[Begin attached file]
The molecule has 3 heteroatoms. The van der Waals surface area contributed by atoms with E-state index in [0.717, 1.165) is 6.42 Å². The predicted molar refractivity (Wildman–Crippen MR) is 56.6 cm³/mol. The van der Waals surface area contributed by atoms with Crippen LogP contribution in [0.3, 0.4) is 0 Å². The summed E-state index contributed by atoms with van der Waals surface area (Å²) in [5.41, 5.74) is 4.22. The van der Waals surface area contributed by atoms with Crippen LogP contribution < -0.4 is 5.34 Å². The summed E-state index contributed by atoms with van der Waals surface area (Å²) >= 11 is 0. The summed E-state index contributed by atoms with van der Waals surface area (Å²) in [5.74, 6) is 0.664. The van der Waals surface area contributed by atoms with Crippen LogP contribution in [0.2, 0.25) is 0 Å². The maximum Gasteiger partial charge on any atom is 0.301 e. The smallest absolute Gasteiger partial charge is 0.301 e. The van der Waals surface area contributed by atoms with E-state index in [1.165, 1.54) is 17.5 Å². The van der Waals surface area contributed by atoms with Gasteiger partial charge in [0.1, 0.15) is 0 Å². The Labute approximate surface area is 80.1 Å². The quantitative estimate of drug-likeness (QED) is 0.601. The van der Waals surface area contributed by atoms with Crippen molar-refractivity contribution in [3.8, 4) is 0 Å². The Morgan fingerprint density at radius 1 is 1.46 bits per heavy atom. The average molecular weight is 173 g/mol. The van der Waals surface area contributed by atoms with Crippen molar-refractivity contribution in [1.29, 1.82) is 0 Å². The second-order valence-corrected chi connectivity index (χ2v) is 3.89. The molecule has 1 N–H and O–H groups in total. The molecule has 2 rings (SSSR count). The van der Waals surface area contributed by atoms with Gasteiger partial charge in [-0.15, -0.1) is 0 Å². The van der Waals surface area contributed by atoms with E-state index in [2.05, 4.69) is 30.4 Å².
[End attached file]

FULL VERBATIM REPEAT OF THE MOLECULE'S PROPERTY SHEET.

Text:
The molecule has 3 heteroatoms. The van der Waals surface area contributed by atoms with E-state index in [0.717, 1.165) is 6.42 Å². The predicted molar refractivity (Wildman–Crippen MR) is 56.6 cm³/mol. The van der Waals surface area contributed by atoms with Crippen LogP contribution in [0.3, 0.4) is 0 Å². The summed E-state index contributed by atoms with van der Waals surface area (Å²) in [5.41, 5.74) is 4.22. The van der Waals surface area contributed by atoms with Crippen LogP contribution < -0.4 is 5.34 Å². The summed E-state index contributed by atoms with van der Waals surface area (Å²) >= 11 is 0. The summed E-state index contributed by atoms with van der Waals surface area (Å²) in [5.74, 6) is 0.664. The van der Waals surface area contributed by atoms with Crippen LogP contribution in [0.2, 0.25) is 0 Å². The maximum Gasteiger partial charge on any atom is 0.301 e. The smallest absolute Gasteiger partial charge is 0.301 e. The van der Waals surface area contributed by atoms with E-state index in [1.165, 1.54) is 17.5 Å². The van der Waals surface area contributed by atoms with Gasteiger partial charge in [0.1, 0.15) is 0 Å². The Labute approximate surface area is 80.1 Å². The quantitative estimate of drug-likeness (QED) is 0.601. The van der Waals surface area contributed by atoms with Crippen molar-refractivity contribution in [3.8, 4) is 0 Å². The Morgan fingerprint density at radius 1 is 1.46 bits per heavy atom. The average molecular weight is 173 g/mol. The van der Waals surface area contributed by atoms with Crippen molar-refractivity contribution in [1.29, 1.82) is 0 Å². The second-order valence-corrected chi connectivity index (χ2v) is 3.89. The molecule has 1 N–H and O–H groups in total. The molecule has 2 rings (SSSR count). The van der Waals surface area contributed by atoms with Gasteiger partial charge in [-0.15, -0.1) is 0 Å². The van der Waals surface area contributed by atoms with E-state index in [2.05, 4.69) is 30.4 Å².